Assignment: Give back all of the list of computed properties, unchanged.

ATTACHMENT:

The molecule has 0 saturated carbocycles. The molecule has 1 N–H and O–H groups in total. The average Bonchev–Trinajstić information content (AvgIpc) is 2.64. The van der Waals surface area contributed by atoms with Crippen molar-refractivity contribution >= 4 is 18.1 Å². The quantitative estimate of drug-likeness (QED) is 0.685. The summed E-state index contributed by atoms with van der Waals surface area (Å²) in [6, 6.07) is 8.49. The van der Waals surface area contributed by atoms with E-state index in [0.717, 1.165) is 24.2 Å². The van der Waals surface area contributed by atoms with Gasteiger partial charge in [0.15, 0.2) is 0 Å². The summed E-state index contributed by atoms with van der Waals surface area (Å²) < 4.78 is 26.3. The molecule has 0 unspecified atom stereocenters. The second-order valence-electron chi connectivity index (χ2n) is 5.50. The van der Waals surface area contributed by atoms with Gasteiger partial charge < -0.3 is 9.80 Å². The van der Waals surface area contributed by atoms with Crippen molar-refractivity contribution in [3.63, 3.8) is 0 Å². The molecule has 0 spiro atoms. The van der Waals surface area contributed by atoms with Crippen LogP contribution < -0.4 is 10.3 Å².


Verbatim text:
The molecule has 0 saturated carbocycles. The molecule has 1 N–H and O–H groups in total. The average Bonchev–Trinajstić information content (AvgIpc) is 2.64. The van der Waals surface area contributed by atoms with Crippen molar-refractivity contribution >= 4 is 18.1 Å². The quantitative estimate of drug-likeness (QED) is 0.685. The summed E-state index contributed by atoms with van der Waals surface area (Å²) in [6, 6.07) is 8.49. The van der Waals surface area contributed by atoms with E-state index in [0.717, 1.165) is 24.2 Å². The van der Waals surface area contributed by atoms with Gasteiger partial charge in [0.15, 0.2) is 0 Å². The summed E-state index contributed by atoms with van der Waals surface area (Å²) < 4.78 is 26.3. The molecule has 0 unspecified atom stereocenters. The second-order valence-electron chi connectivity index (χ2n) is 5.50. The van der Waals surface area contributed by atoms with Gasteiger partial charge < -0.3 is 9.80 Å². The van der Waals surface area contributed by atoms with Crippen molar-refractivity contribution in [3.63, 3.8) is 0 Å². The molecule has 0 spiro atoms. The van der Waals surface area contributed by atoms with Crippen LogP contribution < -0.4 is 10.3 Å².